Objective: Lymphotoxin beta (LTbeta), a cytokine produced by T cells and B cells, plays a central role in the normal development of lymph nodes and is critical in the formation of ectopic germinal center reactions in rheumatoid synovitis. Because resident fibroblast-like synoviocytes (FLS) express receptors for LTbeta, we examined the consequences of FLS activation by LTbeta.
Methods: FLS from patients with rheumatoid arthritis were isolated and examined for the expression of LTbeta receptor. FLS were incubated with LTalpha1beta2 and assayed for the production of cytokines and chemokines and the up-regulation of adhesion molecules.
Results: Exposure of FLS to recombinant LTalpha1beta2 resulted in the production of multiple inflammatory cytokines and metalloproteinases, implicating FLS as amplifiers of the inflammatory process in the inflamed joint. Additionally, LTalpha1beta2 was found to up-regulate the expression of cell adhesion molecules, rendering FLS to efficient adhesion substrates for T cells. LTalpha1beta2 also induced production of the chemokines CCL2 and CCL5, which elicited transmigration activity of T cells. Upon stimulation with LTalpha1beta2, FLS did not acquire characteristics of follicular dendritic cells.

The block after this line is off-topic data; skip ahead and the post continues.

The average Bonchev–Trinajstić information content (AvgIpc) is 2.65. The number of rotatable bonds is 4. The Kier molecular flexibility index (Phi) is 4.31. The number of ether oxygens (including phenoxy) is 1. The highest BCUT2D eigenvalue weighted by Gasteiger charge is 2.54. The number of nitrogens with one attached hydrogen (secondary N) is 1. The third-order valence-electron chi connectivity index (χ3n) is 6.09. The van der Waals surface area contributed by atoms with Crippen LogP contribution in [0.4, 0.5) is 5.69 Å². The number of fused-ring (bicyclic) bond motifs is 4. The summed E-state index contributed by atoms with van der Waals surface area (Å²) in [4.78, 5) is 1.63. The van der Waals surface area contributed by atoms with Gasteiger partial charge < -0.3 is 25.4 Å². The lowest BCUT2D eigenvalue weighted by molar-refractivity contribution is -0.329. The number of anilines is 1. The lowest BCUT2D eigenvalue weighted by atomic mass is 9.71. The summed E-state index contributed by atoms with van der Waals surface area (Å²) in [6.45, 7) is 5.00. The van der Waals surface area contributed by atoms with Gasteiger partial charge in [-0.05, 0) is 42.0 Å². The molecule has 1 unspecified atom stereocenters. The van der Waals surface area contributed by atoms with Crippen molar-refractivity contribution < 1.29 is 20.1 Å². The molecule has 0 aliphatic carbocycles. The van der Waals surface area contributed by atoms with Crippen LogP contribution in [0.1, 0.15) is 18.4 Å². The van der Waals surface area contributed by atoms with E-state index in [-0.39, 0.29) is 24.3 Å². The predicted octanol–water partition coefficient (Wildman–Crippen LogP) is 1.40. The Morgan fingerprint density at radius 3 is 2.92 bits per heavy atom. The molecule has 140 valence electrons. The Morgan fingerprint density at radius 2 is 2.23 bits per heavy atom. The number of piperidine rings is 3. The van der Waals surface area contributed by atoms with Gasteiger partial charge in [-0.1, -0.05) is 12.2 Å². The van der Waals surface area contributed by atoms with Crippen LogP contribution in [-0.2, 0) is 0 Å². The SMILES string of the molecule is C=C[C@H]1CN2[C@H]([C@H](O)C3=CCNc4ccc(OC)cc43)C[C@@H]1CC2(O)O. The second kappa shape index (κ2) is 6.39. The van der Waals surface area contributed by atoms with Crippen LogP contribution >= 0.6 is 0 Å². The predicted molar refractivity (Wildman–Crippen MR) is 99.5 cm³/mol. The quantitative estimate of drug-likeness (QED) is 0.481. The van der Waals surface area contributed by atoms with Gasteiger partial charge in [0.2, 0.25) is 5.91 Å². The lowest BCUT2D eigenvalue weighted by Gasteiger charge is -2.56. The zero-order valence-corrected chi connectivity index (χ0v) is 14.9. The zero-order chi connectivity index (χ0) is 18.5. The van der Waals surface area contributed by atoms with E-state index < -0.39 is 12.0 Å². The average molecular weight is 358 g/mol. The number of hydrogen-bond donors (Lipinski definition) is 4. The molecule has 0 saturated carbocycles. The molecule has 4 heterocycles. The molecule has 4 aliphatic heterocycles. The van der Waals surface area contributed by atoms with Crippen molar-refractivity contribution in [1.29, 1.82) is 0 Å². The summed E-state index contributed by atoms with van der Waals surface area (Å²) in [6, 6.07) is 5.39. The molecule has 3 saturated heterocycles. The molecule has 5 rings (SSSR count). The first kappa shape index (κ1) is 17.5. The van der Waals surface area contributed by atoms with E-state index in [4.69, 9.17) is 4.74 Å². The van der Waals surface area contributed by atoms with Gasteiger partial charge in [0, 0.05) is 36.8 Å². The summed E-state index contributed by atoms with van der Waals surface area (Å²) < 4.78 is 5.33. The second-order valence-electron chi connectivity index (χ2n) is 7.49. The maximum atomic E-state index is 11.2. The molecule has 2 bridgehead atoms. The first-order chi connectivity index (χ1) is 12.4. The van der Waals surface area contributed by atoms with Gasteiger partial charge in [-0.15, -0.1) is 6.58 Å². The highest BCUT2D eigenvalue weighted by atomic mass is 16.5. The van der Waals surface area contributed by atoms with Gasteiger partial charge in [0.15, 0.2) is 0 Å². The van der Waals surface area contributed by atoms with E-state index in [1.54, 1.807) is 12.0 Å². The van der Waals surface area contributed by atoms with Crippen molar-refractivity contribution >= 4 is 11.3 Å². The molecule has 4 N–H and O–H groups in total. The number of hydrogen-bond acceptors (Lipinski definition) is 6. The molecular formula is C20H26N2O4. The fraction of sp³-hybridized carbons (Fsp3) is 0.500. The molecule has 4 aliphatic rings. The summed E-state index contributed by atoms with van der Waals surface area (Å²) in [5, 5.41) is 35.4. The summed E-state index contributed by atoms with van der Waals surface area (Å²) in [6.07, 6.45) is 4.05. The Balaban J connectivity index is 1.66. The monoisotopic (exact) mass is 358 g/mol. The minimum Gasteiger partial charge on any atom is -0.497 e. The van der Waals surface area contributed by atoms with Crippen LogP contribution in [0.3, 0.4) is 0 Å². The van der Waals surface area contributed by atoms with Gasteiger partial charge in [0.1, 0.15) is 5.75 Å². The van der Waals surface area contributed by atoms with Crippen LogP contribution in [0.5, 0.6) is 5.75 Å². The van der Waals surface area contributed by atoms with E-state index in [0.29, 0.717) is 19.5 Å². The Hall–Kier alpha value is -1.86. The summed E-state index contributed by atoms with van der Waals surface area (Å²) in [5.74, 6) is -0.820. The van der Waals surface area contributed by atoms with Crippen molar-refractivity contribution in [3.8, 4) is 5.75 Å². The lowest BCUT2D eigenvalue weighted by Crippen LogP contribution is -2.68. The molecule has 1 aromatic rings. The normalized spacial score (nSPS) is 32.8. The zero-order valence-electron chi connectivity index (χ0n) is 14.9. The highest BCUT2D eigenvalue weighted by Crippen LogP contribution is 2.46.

Conclusion: These data document that FLS are involved in multiple stages of the inflammatory process, including the recruitment and retention of lymphocytes in the synovial microenvironment. We propose that the heterotypic interaction between LTbeta-producing lymphocytes and responding FLS contributes to the establishment of complex lymphoid microstructures, and that this may be one element that defines susceptibility of the synovial membrane to lymphoid organogenesis.